Can Amphetamines Help Cure Cocaine Addiction?

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A teenage girl prepares to smoke a pipe of crystal meth.

When methadone was first proposed for the treatment of heroin addiction, it sounded like a pointless gambit — sort of like substituting vodka for gin. That's enabling addicts, critics said, not helping them.

But over the years, maintenance treatment with methadone and other synthetic opiates like buprenorphine has proved successful — more than any other heroin-addiction therapy — in getting people off illicit drugs and lowering HIV transmission rates, crime and death among users. That success, in part, has got researchers wondering whether addiction to other drugs — namely to the stimulants cocaine and methamphetamine — could be curbed in the same way, by substituting a chemically similar alternative. (See the Year in Health, from A to Z.)

"It's an idea that really does need to be rigorously evaluated," says Frank Vocci, director of the pharmacotherapy division at the National Institute on Drug Abuse (NIDA). "But right now there is more discussion than data."

The problem of stimulant addiction in the U.S. has dropped out of the spotlight of late, but it has not disappeared. According to a 2007 government survey, 2.1 million Americans had used cocaine in the month prior to the survey and 1 million had taken other stimulants for nonmedical purposes, including more than half a million users of methamphetamine. There are currently no overwhelmingly effective addiction treatments. Abstinence-based rehab therapy for meth and cocaine work about as well as rehab for other drugs — meaning that about one-third of users improve following treatment, but most relapse repeatedly. And despite decades of study of dozens of compounds, there are as yet no federally approved medications for cocaine or meth addiction.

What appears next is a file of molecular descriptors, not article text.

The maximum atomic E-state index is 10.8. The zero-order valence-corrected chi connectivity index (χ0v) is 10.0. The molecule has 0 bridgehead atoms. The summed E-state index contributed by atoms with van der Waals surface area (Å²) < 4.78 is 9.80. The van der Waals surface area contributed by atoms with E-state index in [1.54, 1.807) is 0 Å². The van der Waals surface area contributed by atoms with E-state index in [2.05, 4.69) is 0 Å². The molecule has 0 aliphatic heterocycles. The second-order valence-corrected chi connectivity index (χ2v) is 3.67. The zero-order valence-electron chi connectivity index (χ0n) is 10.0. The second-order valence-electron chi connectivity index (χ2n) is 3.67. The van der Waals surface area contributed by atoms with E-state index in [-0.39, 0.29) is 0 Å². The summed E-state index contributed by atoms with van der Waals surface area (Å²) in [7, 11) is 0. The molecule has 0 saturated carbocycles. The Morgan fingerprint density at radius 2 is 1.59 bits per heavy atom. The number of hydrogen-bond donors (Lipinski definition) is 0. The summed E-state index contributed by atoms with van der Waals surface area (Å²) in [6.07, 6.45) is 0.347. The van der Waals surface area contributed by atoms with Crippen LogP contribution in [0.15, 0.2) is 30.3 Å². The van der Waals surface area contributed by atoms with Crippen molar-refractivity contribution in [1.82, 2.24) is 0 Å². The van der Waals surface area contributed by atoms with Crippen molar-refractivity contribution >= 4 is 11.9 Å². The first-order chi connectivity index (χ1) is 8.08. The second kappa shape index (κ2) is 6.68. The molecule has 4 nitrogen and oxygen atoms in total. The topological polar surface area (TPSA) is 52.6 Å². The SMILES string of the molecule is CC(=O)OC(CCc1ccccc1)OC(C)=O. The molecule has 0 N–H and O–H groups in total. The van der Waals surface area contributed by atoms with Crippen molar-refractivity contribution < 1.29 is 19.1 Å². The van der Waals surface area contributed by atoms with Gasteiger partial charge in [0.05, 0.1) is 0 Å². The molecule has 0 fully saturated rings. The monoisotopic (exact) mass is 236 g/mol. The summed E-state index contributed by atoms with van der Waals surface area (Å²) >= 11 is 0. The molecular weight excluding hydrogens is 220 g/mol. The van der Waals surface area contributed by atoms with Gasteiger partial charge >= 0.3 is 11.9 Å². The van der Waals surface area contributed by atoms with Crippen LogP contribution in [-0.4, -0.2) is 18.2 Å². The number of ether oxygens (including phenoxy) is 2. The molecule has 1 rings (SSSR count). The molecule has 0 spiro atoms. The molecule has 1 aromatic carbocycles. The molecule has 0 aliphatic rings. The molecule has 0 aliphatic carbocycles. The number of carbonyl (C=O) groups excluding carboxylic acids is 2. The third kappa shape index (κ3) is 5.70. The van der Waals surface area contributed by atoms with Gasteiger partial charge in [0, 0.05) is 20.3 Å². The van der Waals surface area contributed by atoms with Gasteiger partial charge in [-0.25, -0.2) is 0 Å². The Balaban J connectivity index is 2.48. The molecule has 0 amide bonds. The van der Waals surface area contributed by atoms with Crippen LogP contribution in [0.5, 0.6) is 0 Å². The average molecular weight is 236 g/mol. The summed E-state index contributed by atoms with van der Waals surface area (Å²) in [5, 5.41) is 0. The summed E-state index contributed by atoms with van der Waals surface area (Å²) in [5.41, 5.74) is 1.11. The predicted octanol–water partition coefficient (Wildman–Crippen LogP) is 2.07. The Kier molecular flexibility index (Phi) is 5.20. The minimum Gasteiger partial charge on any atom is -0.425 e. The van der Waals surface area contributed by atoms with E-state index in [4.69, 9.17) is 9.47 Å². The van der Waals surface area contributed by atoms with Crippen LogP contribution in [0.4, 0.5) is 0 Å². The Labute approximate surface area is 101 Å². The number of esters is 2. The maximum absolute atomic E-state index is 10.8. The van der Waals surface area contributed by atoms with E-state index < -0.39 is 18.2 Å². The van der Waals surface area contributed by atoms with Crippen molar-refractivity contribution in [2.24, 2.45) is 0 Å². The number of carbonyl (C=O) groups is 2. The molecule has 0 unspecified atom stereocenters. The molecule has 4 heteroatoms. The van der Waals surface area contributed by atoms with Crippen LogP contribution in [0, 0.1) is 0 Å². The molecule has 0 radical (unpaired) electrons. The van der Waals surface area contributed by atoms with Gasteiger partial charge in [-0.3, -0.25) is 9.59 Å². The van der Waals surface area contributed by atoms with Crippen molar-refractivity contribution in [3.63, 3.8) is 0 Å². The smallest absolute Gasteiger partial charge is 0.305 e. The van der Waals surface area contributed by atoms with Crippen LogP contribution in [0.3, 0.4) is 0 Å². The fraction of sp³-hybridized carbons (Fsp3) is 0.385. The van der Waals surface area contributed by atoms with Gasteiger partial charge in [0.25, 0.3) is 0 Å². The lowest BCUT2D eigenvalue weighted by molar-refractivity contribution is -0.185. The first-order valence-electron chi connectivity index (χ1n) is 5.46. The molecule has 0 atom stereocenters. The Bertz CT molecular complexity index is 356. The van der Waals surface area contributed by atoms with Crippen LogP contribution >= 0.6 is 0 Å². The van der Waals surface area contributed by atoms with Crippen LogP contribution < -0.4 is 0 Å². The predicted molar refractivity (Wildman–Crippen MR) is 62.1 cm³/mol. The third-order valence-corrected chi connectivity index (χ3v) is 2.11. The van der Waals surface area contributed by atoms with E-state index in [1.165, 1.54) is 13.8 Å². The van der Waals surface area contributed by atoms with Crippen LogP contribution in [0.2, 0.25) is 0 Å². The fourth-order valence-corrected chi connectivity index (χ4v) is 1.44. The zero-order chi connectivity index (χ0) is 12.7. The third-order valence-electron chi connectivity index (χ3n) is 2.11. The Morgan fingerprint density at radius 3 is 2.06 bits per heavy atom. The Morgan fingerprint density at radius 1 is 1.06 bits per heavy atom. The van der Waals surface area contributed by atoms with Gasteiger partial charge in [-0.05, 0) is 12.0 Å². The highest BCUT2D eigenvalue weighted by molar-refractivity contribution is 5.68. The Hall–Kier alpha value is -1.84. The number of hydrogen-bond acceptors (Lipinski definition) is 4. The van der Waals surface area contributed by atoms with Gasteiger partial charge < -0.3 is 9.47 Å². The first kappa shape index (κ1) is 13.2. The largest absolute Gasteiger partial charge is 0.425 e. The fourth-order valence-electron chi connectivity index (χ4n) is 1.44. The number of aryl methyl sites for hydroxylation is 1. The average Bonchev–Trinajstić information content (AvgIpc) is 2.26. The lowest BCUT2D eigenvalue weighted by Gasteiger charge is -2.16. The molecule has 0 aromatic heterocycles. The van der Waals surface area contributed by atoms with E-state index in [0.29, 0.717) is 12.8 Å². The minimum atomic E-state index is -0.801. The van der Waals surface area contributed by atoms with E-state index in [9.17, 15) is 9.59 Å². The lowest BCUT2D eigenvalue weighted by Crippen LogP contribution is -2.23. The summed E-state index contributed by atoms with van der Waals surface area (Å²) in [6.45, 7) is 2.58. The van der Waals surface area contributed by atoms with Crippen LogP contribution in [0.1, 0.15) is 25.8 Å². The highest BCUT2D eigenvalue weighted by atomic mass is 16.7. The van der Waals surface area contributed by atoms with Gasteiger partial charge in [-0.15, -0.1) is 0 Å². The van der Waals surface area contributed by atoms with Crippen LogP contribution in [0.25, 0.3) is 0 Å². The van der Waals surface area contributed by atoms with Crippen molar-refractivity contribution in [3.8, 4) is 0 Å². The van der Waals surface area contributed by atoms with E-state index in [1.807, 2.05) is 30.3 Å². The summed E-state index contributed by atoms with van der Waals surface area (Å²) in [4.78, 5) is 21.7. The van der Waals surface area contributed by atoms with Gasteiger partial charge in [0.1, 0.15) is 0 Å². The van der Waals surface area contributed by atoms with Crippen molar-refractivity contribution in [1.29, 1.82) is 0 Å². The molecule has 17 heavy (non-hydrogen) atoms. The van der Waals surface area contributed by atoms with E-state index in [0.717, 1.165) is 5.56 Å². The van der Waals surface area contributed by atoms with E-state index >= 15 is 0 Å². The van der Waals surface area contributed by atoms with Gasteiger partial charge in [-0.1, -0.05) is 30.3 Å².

Asked whether NIDA thought the concept of stimulant maintenance treatment holds promise, Vocci says, "If putting your money where your mouth is means [that we consider it promising], then, yes, we're funding a fair number of studies."

To date, the research has been mixed but intriguing. The best-studied drugs so far are dexamphetamine, a form of amphetamine contained in the antihyperactivity drug Adderall, and modafinil, the wakefulness drug used to treat narcolepsy and shift-work sleep disorder. Most studies have been small and focused on safety rather than efficacy. Some have found no effect — but because of their size, it's difficult to determine whether that's meaningful.

One British study followed 60 stimulant addicts who were treated with dexamphetamine in a Cornwall clinic. Doctors tracked how well these patients fared compared with 120 heroin addicts being treated with methadone, and found an equivalent reduction in illicit drug use and drug injection. In both groups, about two-thirds of patients stopped injecting over 10 months.

Another trial in Australia followed 30 cocaine injectors, 16 of whom were treated with dexamphetamine and 14 with a placebo. Cocaine-positive urine tests in the dexamphetamine group fell from 94% to 56%, while the placebo group showed no change after 14 weeks. A similar study of modafinil at the University of Pennsylvania in 2005 found reduced cocaine use in addicts.